The Road Less Traveled

The Road Less Traveled (photo)

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Almost universally deplored last year, Jared Hess’ “Gentlemen Broncos” is far from a self-immolating indie-comedy disaster, but neither is it, as New Yorker film editor Richard Brody maintains, one of 2009’s best films. Honestly, it’s just different, like an idiot child who dresses funny or a spinster who gives all of her cats the same name, and the film’s idiosyncratic personality simply seemed to rub most people the wrong way. (It doesn’t help that the title is off-puttingly dull and irrelevant.) Brody, who even pitched for it on NPR, apparently got rubbed nicely, thank you.

Like his debut “Napoleon Dynamite,” Hess’ movie doesn’t explore all-American geekdom so much as drop you into alien territory and let you fend for yourself. But this time, the terrain isn’t just a high school in the quirky midlands, and we don’t have Jon Heder’s toothsome monster nebbish to laugh at. It’s all quite a bit stranger.

03082010_GentlemenBroncos4.jpgParse this plot arc: our hero, Benjamin (Michael Angarano), is a nervous, penniless home-schooled Utah kid who writes sci-fi fantasy fiction with titles like “Yeast Lords” from the geodesic-dome house he shares with his cretinous nightgown-designing mother (Jennifer Coolidge) and her boyfriend, a dim-witted thug/”guardian angel” with a loose-boweled white python (Mike White), and goes off to a writers’ camp and gets his handwritten novel stolen by a ludicrously pompous sci-fi author (Jemaine Clement), even as a queeny hack filmmaker in Salt Lake City decides to make it into a no-budget video…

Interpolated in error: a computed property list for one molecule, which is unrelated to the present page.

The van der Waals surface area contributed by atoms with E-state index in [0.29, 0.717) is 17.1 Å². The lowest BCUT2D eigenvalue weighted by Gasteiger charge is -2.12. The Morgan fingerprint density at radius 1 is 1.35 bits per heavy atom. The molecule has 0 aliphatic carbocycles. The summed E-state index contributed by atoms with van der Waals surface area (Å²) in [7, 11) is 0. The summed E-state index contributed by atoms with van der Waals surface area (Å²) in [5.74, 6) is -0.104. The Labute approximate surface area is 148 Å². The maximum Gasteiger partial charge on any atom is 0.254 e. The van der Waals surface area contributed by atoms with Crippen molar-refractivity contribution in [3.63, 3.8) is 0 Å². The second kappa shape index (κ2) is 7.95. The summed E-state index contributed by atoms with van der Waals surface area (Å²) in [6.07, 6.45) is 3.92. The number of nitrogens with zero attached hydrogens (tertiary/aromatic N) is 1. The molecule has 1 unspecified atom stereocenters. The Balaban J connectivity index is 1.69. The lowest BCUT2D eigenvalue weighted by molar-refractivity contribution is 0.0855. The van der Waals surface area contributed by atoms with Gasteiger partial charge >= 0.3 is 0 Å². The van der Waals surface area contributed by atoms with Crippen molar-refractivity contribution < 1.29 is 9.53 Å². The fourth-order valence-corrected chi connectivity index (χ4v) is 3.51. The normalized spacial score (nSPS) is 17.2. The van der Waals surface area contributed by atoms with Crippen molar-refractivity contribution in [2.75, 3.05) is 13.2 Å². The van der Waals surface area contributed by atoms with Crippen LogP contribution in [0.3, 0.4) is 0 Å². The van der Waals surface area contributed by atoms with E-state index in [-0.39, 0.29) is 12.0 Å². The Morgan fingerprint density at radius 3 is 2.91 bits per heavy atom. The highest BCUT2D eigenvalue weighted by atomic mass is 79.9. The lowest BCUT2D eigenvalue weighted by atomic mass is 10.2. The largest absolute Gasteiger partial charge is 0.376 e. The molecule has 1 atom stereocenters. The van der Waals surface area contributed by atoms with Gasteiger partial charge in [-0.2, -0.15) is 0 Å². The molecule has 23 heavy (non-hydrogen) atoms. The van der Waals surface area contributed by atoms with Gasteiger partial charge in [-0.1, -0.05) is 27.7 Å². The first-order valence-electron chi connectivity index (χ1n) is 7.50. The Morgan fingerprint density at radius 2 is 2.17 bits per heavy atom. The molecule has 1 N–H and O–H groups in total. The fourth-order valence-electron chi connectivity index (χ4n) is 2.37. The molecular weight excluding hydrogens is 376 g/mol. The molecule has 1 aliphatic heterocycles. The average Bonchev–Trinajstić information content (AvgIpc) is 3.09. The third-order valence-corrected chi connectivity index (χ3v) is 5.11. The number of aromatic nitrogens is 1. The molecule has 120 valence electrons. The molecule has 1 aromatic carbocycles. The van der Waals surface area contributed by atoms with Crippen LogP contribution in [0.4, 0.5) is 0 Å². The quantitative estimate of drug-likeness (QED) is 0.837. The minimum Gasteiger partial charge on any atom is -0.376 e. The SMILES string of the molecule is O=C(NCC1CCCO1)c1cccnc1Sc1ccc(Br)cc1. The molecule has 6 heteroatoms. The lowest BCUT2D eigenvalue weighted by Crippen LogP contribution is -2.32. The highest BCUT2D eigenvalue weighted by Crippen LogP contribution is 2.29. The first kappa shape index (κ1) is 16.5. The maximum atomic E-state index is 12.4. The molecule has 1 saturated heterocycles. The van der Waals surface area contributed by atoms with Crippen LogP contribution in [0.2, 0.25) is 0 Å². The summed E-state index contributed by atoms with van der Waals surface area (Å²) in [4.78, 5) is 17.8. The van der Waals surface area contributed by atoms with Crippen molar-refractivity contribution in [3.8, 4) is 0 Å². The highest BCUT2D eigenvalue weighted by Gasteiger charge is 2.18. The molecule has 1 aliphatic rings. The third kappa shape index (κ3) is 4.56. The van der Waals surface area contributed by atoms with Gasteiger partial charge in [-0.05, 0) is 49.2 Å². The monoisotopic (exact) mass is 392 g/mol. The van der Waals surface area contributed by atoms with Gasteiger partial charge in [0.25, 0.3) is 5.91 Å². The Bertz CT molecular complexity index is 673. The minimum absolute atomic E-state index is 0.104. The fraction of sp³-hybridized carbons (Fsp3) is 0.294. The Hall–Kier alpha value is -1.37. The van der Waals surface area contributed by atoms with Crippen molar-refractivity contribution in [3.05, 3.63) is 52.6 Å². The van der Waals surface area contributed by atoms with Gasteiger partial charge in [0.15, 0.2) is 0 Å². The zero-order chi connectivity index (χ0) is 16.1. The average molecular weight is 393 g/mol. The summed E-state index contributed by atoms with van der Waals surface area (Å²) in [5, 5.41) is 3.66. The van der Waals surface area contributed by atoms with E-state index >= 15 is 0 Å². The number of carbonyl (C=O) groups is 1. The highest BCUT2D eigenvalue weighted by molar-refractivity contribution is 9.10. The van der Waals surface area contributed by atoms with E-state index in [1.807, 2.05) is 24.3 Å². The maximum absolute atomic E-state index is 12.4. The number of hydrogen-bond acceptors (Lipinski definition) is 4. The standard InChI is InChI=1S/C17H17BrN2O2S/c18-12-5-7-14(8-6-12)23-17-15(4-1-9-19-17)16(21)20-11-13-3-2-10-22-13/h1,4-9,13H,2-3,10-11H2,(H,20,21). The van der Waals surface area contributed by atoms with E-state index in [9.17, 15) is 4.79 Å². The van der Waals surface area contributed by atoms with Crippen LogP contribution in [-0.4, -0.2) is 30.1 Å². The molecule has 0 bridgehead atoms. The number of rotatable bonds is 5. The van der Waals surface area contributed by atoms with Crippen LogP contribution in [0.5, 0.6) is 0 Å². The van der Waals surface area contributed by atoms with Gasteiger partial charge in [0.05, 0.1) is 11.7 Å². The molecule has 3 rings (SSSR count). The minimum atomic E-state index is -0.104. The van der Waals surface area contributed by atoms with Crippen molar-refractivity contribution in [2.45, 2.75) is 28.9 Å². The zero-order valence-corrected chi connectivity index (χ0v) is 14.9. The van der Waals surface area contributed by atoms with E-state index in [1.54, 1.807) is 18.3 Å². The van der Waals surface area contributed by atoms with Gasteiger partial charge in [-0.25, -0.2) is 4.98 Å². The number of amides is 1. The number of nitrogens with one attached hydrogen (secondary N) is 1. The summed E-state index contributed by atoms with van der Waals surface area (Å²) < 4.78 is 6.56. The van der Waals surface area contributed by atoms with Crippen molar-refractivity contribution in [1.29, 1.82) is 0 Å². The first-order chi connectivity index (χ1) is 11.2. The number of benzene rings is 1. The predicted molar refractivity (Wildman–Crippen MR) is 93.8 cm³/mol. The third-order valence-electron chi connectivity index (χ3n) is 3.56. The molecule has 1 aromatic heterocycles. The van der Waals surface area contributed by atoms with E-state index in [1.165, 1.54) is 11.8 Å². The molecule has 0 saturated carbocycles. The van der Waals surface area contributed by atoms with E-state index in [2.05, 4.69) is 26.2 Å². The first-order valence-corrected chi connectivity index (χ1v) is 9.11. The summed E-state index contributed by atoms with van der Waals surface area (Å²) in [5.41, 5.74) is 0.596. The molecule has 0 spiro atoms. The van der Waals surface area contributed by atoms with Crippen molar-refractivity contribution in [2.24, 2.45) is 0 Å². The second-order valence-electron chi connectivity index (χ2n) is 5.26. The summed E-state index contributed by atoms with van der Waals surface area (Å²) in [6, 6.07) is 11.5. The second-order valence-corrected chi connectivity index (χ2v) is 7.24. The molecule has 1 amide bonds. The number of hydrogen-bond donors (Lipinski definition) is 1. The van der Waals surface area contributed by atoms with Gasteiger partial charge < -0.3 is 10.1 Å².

You’re never sure in “Gentlemen Broncos” what the hell is being made fun of, but the fact is, it’s funny in a bizarre non-sequitur-saturated kind of way. I don’t know why Coolidge’s ditzy mom tries to sell giant balls of stale popcorn (two in a bag, scrotally), for instance, but the running joke of having to break them apart with hammer-to-the-piggy-bank force worked on me.

Meanwhile, we’re offered vivid mini-movie depictions throughout of “Yeast Lords” (subtitled, for reasons known only to Hess, “The Bronco Years”) as it presumably appears in its author’s mind’s eye, complete with taxidermied-deer battle-bots, dune-buggy cyclops armies, fluorescent skies, a running interstellar contention about yeast (which is sometimes vomited up in defensive pink geysers), and Sam Rockwell as a Texas-accented mountain man/space warrior. Don’t ask me.

03082010_GentlemenBroncos2.jpgThere’s almost nothing in Hess’ script (co-written, as always, with wife Jerusha) that makes clear satirical sense — the slice of America it lunches on is so distinctive that it’s unfamiliar to most of us. Which can be a blast — I’ve never been to a fantasy writers’ camp, but Hess’ rip through this terrarium’s norms and gestures is a riot, and Clement, with his lizard eyes and plummy what-the-fuck-is-that-accent, shreds the pretentious William Gibson-Neil Gaiman-Alan Moore-Neal Stephenson pulp demigod into little pieces. (The “master’s class” we see him teach is hilariously focused only on “crafting” gladiator-ish character names — a student names a troll in her story “Teacup,” and Clement’s withering jerk practically has an aneurysm.)